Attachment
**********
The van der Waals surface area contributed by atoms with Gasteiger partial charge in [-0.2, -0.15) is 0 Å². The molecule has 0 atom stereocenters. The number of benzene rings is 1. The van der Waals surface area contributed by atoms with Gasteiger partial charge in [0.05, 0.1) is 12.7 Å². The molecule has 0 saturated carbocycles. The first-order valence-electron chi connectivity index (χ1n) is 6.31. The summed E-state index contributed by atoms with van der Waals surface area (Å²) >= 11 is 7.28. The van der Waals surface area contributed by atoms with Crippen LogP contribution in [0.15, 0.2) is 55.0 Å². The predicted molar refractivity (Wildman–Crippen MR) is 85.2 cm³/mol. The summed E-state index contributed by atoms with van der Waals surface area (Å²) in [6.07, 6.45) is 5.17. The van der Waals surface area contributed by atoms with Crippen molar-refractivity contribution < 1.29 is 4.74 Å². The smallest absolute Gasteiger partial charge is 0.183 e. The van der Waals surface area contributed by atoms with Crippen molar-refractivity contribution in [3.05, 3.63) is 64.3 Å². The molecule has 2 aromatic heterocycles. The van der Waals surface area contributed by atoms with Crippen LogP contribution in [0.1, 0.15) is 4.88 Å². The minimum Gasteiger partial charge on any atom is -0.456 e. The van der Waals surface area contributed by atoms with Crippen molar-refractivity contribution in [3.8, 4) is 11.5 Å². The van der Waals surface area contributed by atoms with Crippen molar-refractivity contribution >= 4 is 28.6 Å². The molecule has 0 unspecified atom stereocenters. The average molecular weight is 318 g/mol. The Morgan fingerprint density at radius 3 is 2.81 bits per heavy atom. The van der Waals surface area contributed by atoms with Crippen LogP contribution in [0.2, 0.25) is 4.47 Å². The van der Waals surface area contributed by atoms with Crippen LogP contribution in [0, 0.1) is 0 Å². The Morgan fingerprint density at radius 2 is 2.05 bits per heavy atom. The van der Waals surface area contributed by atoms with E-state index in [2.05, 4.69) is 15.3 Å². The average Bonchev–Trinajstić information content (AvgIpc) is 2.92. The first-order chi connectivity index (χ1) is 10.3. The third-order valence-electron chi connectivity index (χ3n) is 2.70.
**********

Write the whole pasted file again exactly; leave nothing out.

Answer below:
The van der Waals surface area contributed by atoms with Gasteiger partial charge in [-0.2, -0.15) is 0 Å². The molecule has 0 atom stereocenters. The number of benzene rings is 1. The van der Waals surface area contributed by atoms with Gasteiger partial charge in [0.05, 0.1) is 12.7 Å². The molecule has 0 saturated carbocycles. The first-order valence-electron chi connectivity index (χ1n) is 6.31. The summed E-state index contributed by atoms with van der Waals surface area (Å²) >= 11 is 7.28. The van der Waals surface area contributed by atoms with Crippen LogP contribution in [0.15, 0.2) is 55.0 Å². The predicted molar refractivity (Wildman–Crippen MR) is 85.2 cm³/mol. The summed E-state index contributed by atoms with van der Waals surface area (Å²) in [6.07, 6.45) is 5.17. The van der Waals surface area contributed by atoms with Crippen molar-refractivity contribution < 1.29 is 4.74 Å². The smallest absolute Gasteiger partial charge is 0.183 e. The van der Waals surface area contributed by atoms with Crippen molar-refractivity contribution in [3.05, 3.63) is 64.3 Å². The molecule has 2 aromatic heterocycles. The van der Waals surface area contributed by atoms with Crippen LogP contribution in [0.1, 0.15) is 4.88 Å². The minimum Gasteiger partial charge on any atom is -0.456 e. The van der Waals surface area contributed by atoms with Crippen molar-refractivity contribution in [3.8, 4) is 11.5 Å². The van der Waals surface area contributed by atoms with Crippen molar-refractivity contribution >= 4 is 28.6 Å². The molecule has 0 unspecified atom stereocenters. The average molecular weight is 318 g/mol. The Morgan fingerprint density at radius 3 is 2.81 bits per heavy atom. The van der Waals surface area contributed by atoms with Crippen LogP contribution in [0.2, 0.25) is 4.47 Å². The van der Waals surface area contributed by atoms with Crippen LogP contribution in [0, 0.1) is 0 Å². The Morgan fingerprint density at radius 2 is 2.05 bits per heavy atom. The van der Waals surface area contributed by atoms with E-state index in [2.05, 4.69) is 15.3 Å². The average Bonchev–Trinajstić information content (AvgIpc) is 2.92. The first-order chi connectivity index (χ1) is 10.3. The third-order valence-electron chi connectivity index (χ3n) is 2.70.